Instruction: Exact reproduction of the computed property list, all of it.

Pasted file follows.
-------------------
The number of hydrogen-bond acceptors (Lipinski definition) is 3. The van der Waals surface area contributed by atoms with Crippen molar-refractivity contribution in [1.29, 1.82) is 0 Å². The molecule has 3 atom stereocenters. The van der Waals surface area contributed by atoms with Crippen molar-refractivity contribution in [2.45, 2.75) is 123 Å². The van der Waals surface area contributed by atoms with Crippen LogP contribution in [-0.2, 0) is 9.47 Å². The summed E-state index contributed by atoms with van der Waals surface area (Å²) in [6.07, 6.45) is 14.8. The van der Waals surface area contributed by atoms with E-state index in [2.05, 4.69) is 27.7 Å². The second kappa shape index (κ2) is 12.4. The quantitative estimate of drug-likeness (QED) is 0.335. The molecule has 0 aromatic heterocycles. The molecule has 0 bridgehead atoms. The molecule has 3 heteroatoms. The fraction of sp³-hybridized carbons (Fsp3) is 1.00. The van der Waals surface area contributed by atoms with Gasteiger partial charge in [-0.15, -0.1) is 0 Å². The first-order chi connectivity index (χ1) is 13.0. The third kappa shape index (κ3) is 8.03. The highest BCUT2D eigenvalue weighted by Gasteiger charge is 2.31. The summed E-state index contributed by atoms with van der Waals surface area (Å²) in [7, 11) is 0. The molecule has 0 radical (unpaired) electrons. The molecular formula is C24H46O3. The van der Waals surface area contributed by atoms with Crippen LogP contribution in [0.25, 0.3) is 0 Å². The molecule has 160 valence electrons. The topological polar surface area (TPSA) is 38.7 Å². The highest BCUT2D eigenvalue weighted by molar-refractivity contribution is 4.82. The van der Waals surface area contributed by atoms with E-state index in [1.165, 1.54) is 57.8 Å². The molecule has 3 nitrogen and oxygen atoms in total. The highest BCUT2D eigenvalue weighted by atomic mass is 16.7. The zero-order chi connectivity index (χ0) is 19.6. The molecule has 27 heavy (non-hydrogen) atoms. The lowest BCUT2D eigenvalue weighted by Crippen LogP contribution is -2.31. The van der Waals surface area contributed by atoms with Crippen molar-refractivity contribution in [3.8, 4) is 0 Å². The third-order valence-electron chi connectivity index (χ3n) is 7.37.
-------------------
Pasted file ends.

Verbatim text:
The number of hydrogen-bond acceptors (Lipinski definition) is 3. The van der Waals surface area contributed by atoms with Crippen molar-refractivity contribution in [1.29, 1.82) is 0 Å². The molecule has 3 atom stereocenters. The van der Waals surface area contributed by atoms with Crippen molar-refractivity contribution in [2.45, 2.75) is 123 Å². The van der Waals surface area contributed by atoms with Crippen LogP contribution in [-0.2, 0) is 9.47 Å². The summed E-state index contributed by atoms with van der Waals surface area (Å²) in [6.07, 6.45) is 14.8. The van der Waals surface area contributed by atoms with E-state index in [2.05, 4.69) is 27.7 Å². The second kappa shape index (κ2) is 12.4. The quantitative estimate of drug-likeness (QED) is 0.335. The molecule has 0 aromatic heterocycles. The molecule has 0 bridgehead atoms. The molecule has 3 heteroatoms. The fraction of sp³-hybridized carbons (Fsp3) is 1.00. The van der Waals surface area contributed by atoms with Gasteiger partial charge in [-0.15, -0.1) is 0 Å². The first-order chi connectivity index (χ1) is 13.0. The third kappa shape index (κ3) is 8.03. The highest BCUT2D eigenvalue weighted by Gasteiger charge is 2.31. The summed E-state index contributed by atoms with van der Waals surface area (Å²) in [7, 11) is 0. The molecule has 0 radical (unpaired) electrons. The molecular formula is C24H46O3. The van der Waals surface area contributed by atoms with Crippen LogP contribution in [0.25, 0.3) is 0 Å². The molecule has 160 valence electrons. The topological polar surface area (TPSA) is 38.7 Å². The highest BCUT2D eigenvalue weighted by molar-refractivity contribution is 4.82. The van der Waals surface area contributed by atoms with E-state index in [1.165, 1.54) is 57.8 Å². The molecule has 3 nitrogen and oxygen atoms in total. The highest BCUT2D eigenvalue weighted by atomic mass is 16.7. The zero-order chi connectivity index (χ0) is 19.6. The molecule has 27 heavy (non-hydrogen) atoms. The lowest BCUT2D eigenvalue weighted by Crippen LogP contribution is -2.31. The van der Waals surface area contributed by atoms with Crippen molar-refractivity contribution in [3.8, 4) is 0 Å². The third-order valence-electron chi connectivity index (χ3n) is 7.37.